But she couldn’t keep driving to Hood River. She’d go into debt, just from gas. So she did the only thing she knew to do- she asked to be laid off. She’d been told that it sometimes worked. And if it worked, she would be assigned to a different, closer job. But sometimes it just pissed everyone off.
The folks she was working for got pissed, and told the program that she’d quit.
We climb out of Kristi’s truck and look at the lake. The lake is still, and ringed in hemlocks. The earth beneath our pale feet is soft, brown needles and loose dirt. The sky is bare and blue, and for once in these high mountains, it’s Hot. This lake, this forest, any other time of the year might be too cold, to rainy, too buggy, too something. But right now, we are in paradise. We are in paradise, and there is no-one here to ruin it. The sun is bright and this lake belongs to us, and this is the way it’s always been, cool and still and ringed in huckleberries, waiting for us.
We strip off our clothes and jump into the lake, splashing our arms and gasping for breath, dog-paddling in a circle. Kristi and B have floaties, a giant vinyl cherrio painted like a truck tire and a red vinyl mat, respectively, and they paddle slowly on these floaties, naked in the sun. A little out from the shore we find a raft, some floating logs tied together with twine. We climb onto it and dive off, scattering the lazy newts that paddle just under the surface, tiny arms moving like human babies. The water is clear and glorious, rays of sunlight bounce off the floor of the lake, where our shadows lie like sea monsters.
That night, the silence is so complete it hurts my ears. It’s a full moon. I lie in my tent and feel as if I am already dreaming. Such a silence does not exist, anywhere. The moon rises like a spotlight, and then sets again.
The next day we walk to a different lake, and swim, and then lie out on rocks in the sun. The slope behind us is tumbled rocks, and pikas beep out alarm. All around us the lake is ringed in grasses, and below us we watch newts paddle about aimlessly, drifting on the warm surface of the water, or resting on the soft blue lakebottom. I decide to swim across the lake, and then change my mind. We walk back to our lake on the soft forest path, and swim again. We argue over which lake is better. I lie on the floaty and paddle across, pretending I am going to the open sea. This is not a seaworthy craft! I cry. I turn back when I notice some hikers on the far shore. My back becomes sunburnt.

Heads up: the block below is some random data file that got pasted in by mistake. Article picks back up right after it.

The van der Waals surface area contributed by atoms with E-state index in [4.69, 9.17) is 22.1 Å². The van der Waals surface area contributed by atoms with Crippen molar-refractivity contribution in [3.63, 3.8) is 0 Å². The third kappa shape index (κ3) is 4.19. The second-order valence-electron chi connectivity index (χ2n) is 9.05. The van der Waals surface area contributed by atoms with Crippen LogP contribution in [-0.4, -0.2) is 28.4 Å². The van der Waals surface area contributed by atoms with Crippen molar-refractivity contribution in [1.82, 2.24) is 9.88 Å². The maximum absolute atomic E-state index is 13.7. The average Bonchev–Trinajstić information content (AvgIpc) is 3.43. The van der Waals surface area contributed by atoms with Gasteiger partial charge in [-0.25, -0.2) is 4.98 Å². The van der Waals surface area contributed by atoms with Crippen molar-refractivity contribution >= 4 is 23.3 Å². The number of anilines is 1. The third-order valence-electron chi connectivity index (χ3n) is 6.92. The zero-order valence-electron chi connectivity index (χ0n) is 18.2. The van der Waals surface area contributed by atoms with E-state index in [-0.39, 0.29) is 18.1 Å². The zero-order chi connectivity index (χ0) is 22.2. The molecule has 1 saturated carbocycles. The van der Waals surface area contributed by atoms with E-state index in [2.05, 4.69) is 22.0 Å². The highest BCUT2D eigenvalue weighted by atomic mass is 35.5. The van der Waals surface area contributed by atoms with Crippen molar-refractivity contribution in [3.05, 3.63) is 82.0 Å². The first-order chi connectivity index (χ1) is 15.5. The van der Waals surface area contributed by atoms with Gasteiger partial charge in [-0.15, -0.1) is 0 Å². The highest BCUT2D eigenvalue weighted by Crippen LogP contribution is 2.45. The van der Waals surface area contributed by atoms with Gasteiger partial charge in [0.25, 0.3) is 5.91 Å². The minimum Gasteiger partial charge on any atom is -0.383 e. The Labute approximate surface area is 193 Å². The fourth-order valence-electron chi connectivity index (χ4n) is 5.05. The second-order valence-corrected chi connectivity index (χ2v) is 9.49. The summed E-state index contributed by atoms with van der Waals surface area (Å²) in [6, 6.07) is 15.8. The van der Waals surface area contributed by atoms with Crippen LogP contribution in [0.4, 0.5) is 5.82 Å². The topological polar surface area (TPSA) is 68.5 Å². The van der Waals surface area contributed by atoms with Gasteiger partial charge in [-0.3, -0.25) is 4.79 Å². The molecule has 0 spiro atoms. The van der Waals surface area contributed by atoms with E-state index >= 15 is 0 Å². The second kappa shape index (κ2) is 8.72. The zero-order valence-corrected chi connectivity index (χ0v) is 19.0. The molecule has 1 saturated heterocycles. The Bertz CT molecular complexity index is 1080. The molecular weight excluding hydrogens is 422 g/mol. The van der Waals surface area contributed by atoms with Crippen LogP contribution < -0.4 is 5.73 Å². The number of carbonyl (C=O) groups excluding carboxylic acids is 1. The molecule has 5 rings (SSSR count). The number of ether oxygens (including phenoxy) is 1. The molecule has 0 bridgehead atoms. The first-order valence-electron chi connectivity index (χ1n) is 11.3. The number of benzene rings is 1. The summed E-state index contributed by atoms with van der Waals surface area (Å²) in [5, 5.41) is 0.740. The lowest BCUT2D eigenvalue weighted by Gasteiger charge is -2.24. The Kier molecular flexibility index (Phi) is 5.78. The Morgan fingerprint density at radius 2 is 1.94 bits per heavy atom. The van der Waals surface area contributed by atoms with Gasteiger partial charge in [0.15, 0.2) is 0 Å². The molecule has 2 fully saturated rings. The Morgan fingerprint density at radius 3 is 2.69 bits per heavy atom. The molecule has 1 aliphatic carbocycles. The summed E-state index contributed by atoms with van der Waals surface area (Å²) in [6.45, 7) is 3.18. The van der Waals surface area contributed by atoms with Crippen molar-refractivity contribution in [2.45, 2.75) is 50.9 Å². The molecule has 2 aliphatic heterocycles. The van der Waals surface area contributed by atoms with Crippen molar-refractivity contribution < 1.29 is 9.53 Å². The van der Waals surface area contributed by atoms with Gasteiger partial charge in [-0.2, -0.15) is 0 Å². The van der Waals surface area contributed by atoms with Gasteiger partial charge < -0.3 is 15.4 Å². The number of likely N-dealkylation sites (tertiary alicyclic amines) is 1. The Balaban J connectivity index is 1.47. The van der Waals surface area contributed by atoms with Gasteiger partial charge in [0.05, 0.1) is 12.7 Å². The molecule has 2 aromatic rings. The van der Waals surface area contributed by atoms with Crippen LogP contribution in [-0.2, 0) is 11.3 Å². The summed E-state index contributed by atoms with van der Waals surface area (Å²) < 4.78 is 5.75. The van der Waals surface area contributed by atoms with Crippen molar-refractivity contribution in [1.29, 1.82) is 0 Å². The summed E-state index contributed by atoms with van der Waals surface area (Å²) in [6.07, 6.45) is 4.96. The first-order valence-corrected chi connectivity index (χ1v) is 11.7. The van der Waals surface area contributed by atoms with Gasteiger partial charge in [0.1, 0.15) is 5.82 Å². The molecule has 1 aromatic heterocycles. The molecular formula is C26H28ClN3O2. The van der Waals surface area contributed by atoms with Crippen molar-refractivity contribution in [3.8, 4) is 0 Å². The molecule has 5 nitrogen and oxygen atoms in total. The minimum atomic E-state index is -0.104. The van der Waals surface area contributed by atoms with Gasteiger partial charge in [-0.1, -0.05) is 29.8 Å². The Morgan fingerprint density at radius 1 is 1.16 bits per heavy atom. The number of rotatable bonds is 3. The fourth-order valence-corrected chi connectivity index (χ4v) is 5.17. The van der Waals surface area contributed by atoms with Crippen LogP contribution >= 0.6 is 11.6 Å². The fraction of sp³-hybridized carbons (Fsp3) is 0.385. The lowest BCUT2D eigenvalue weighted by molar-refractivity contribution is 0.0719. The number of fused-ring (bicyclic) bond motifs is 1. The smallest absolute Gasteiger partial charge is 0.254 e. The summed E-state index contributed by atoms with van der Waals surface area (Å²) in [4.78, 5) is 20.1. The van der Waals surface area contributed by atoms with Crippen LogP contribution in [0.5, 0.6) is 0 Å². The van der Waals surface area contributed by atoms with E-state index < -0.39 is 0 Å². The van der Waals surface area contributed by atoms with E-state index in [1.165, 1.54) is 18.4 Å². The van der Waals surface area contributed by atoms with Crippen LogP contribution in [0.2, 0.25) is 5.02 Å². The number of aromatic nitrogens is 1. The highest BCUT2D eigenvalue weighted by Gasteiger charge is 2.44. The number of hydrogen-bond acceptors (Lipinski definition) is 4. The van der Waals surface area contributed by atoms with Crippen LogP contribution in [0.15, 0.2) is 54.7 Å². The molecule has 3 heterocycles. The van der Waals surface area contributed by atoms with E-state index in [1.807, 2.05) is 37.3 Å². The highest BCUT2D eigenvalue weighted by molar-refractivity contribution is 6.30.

“Why,” says Kristi, towards the shore in her vinyl tire, “isn’t the whole purpose of my life to be out here?” She’s speaking in a normal voice but I can hear her, across the lake, because there is not a sound, anywhere. We are in a dream.
We make brown rice pasta with pesto on it, also prosciutto from the store and tomatoes from B’s garden. There’s a forest fire nearby, and a haze of smoke has fallen over the sun, making the light orange, like sunset. As we are packing up, a family pulls up to camp. Just in time.
The drive back is hot, shin to shin in the cab of Kristi’s truck. I hit the preset buttons on Petunia’s old radio- a squawk, and then nothing. Radio doesn’t work, says Kristi. I imagine that if the old radio did work, it would only play sad country songs from the eighties, tinny like an aluminum can. Which is of course why the radio does not work. Kristi’s staring into the sun, but she’s not even squinting. She’s got big brown eyes and she’s still got that knife strapped to her belt. I can tell she’s thinking about her job, about how she tried and tried and in the end, it was all for naught. I want to tell her that she’s better than that, that we’re all better than that. But sometimes when the only choices you have turn out to be not good enough, there aren’t even any words left to talk about it.
On 205, Petunia’s clutch stops working. Kristi pulls the truck over and reaches behind the seat for a bottle of brake fluid. Which is also clutch fluid. She pours some in a pumps the clutch. It works again. We get back into town and we’re all hot and tired. My chest feels sunburnt. I say goodbye to Kristi and her friend. I’ll see you when I get back, I say. Kristi’s going fishing for a week, north of here somewhere in BC. I give her a hug and imagine her with her huge knife, cutting open fish and staring at the water, not saying a thing.